work out right. Note that these are the track links in which the "A" link does
have non-skid grousers on it.
Two marking and painting options are offered: Pz.Rgt. 12, La Villeneuve,
Normandy, June 1944, in a three-color scheme; and Pz.Lehr.Rgt. 130, Normandy,
June 1944, in plain Panzerbraun.

Overall, this is a nice kit to release right now with the current interest in
D-Day and Normandy, and the ability to produce a very nice A model out of the
box should make it very popular.
Thanks to Freddie Leung for the review sample.
Cookie Sewell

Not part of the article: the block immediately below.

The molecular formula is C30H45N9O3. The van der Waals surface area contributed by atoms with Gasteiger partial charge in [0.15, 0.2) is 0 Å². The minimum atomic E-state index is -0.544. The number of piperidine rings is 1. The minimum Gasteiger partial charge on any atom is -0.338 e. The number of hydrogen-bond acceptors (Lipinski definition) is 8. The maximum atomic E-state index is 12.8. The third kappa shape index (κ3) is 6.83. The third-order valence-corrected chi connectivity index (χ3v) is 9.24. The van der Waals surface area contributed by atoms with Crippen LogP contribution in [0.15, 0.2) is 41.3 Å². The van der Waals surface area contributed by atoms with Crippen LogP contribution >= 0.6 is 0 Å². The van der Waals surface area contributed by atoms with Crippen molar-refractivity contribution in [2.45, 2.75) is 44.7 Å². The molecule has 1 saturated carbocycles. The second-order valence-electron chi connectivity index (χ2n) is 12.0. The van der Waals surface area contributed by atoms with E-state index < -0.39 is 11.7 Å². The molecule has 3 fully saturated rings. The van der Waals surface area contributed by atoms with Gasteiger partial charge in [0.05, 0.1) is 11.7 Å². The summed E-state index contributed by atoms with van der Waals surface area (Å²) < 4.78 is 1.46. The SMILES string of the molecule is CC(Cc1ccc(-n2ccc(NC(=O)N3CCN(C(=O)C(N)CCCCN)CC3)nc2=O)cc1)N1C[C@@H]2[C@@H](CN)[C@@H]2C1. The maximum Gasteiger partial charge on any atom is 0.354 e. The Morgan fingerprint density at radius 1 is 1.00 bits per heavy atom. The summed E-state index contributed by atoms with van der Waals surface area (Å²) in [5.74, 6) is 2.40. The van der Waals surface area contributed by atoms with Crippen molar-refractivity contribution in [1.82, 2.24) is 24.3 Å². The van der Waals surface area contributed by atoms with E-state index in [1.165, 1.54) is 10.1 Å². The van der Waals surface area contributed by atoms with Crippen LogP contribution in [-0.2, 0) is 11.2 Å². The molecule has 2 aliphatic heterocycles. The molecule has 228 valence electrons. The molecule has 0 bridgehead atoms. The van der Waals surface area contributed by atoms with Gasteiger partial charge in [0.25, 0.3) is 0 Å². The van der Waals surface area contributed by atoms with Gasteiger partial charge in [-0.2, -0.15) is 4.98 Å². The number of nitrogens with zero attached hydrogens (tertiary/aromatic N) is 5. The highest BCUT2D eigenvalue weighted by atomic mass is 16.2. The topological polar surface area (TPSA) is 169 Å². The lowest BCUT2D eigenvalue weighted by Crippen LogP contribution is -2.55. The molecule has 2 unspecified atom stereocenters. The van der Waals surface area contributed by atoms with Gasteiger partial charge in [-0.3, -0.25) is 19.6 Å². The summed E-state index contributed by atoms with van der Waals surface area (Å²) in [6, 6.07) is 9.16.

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Dear Cookie, Thanks again for the review. Actually, DML did two Panther A kits, an early version (letterbox MG mount, single exhaust tubes) and a late version version (triple tubes on left exhaust, ball mount for MG). They came out as scheduled right after the D model. I have the early one on my desk right now. Guess you must have missed them on the first go-round. This revised kit sounds like a winner with all the metal parts (and may explain why the all-plastic version was suddenly discounted at my local shop). Couple of addenda to the other kits: The Dragon Panther F and Panther 2 used original Dragon moldings and were quite distinct from the Gunze tooling Dragon acquired right afterward--the Dragon hull parts weren't bad, but the Gunze parts were better. Dragon's Schmal turret was radically incorrect unfortunately, and must be replaced or rebuilt. The Gunze Panther G's have been released as the command and night fighting Panthers under the Shanghai Dragon label (the command tank has the steel wheels). The Panther F used some lower hull components derived from the Italeri fiasco. Speaking of which, the big problem with the Italeri upper hull (apart from the rectangular engine grills that did not even match each other), was that it was about eight scale inches short, leaving the turret with too little space. If built correctly with the turret sitting at the right height, the turret fouled the driver's hatches if they were closed (Italeri's "fix" was to have the turret ride high and hover over the hatches when it should really have cleared them). There really was no excuse for that kind of blunder, but it was the best Panther A we had for nearly a decade. Thank goodness Dragon has spared us from having to saw up Italeri plastic. Gerald Owens